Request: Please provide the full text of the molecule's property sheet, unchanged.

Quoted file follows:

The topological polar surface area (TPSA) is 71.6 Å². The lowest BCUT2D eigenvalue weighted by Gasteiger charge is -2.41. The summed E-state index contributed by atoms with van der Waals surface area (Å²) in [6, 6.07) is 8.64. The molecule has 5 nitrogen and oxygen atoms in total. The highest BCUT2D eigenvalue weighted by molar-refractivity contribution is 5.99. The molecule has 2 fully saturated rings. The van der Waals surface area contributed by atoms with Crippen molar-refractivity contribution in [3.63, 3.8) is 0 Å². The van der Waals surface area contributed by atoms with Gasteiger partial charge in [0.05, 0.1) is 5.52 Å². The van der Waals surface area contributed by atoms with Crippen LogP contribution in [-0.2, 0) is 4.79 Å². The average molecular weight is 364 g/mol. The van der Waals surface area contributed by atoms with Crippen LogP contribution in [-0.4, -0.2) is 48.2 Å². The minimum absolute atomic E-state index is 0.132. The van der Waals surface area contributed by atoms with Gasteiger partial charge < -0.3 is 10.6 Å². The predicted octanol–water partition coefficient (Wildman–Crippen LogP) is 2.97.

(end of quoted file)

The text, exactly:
The topological polar surface area (TPSA) is 71.6 Å². The lowest BCUT2D eigenvalue weighted by Gasteiger charge is -2.41. The summed E-state index contributed by atoms with van der Waals surface area (Å²) in [6, 6.07) is 8.64. The molecule has 5 nitrogen and oxygen atoms in total. The highest BCUT2D eigenvalue weighted by molar-refractivity contribution is 5.99. The molecule has 2 fully saturated rings. The van der Waals surface area contributed by atoms with Crippen molar-refractivity contribution in [3.63, 3.8) is 0 Å². The van der Waals surface area contributed by atoms with Gasteiger partial charge in [0.05, 0.1) is 5.52 Å². The van der Waals surface area contributed by atoms with Crippen LogP contribution in [-0.2, 0) is 4.79 Å². The average molecular weight is 364 g/mol. The van der Waals surface area contributed by atoms with Crippen LogP contribution in [-0.4, -0.2) is 48.2 Å². The minimum absolute atomic E-state index is 0.132. The van der Waals surface area contributed by atoms with Gasteiger partial charge < -0.3 is 10.6 Å². The predicted octanol–water partition coefficient (Wildman–Crippen LogP) is 2.97.